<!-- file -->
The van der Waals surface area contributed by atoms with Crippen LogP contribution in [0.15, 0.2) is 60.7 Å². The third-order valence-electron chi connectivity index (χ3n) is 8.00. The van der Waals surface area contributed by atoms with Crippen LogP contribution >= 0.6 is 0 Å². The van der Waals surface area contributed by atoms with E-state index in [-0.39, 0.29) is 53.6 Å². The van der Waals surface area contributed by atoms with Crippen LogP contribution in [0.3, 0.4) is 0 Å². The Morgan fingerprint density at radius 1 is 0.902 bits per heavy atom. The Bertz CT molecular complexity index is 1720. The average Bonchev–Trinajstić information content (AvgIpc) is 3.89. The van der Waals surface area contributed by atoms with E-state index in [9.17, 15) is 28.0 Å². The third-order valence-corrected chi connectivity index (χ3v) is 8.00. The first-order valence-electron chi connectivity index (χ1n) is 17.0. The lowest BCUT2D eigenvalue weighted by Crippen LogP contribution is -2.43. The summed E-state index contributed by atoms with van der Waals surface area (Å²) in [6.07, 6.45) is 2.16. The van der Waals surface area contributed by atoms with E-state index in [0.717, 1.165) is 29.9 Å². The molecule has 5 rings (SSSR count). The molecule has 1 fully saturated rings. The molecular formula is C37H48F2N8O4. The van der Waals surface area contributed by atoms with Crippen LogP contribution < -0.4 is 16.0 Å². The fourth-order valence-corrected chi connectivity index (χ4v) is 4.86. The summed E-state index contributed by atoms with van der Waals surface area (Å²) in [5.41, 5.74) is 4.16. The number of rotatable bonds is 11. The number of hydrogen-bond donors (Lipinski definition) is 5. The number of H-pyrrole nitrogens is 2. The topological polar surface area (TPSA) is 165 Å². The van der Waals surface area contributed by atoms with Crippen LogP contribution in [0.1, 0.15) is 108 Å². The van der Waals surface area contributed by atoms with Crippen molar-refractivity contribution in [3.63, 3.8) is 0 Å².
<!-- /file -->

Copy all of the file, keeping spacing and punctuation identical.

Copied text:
The van der Waals surface area contributed by atoms with Crippen LogP contribution in [0.15, 0.2) is 60.7 Å². The third-order valence-electron chi connectivity index (χ3n) is 8.00. The van der Waals surface area contributed by atoms with Crippen LogP contribution >= 0.6 is 0 Å². The van der Waals surface area contributed by atoms with E-state index in [-0.39, 0.29) is 53.6 Å². The van der Waals surface area contributed by atoms with Crippen LogP contribution in [0.3, 0.4) is 0 Å². The Morgan fingerprint density at radius 1 is 0.902 bits per heavy atom. The Bertz CT molecular complexity index is 1720. The average Bonchev–Trinajstić information content (AvgIpc) is 3.89. The van der Waals surface area contributed by atoms with E-state index in [9.17, 15) is 28.0 Å². The third-order valence-corrected chi connectivity index (χ3v) is 8.00. The first-order valence-electron chi connectivity index (χ1n) is 17.0. The lowest BCUT2D eigenvalue weighted by Crippen LogP contribution is -2.43. The summed E-state index contributed by atoms with van der Waals surface area (Å²) in [6.07, 6.45) is 2.16. The van der Waals surface area contributed by atoms with E-state index in [0.717, 1.165) is 29.9 Å². The molecule has 5 rings (SSSR count). The molecule has 1 fully saturated rings. The molecular formula is C37H48F2N8O4. The van der Waals surface area contributed by atoms with Crippen LogP contribution < -0.4 is 16.0 Å². The fourth-order valence-corrected chi connectivity index (χ4v) is 4.86. The summed E-state index contributed by atoms with van der Waals surface area (Å²) in [5.41, 5.74) is 4.16. The number of rotatable bonds is 11. The number of hydrogen-bond donors (Lipinski definition) is 5. The number of H-pyrrole nitrogens is 2. The topological polar surface area (TPSA) is 165 Å². The van der Waals surface area contributed by atoms with Crippen LogP contribution in [0.1, 0.15) is 108 Å². The van der Waals surface area contributed by atoms with Crippen molar-refractivity contribution in [3.63, 3.8) is 0 Å².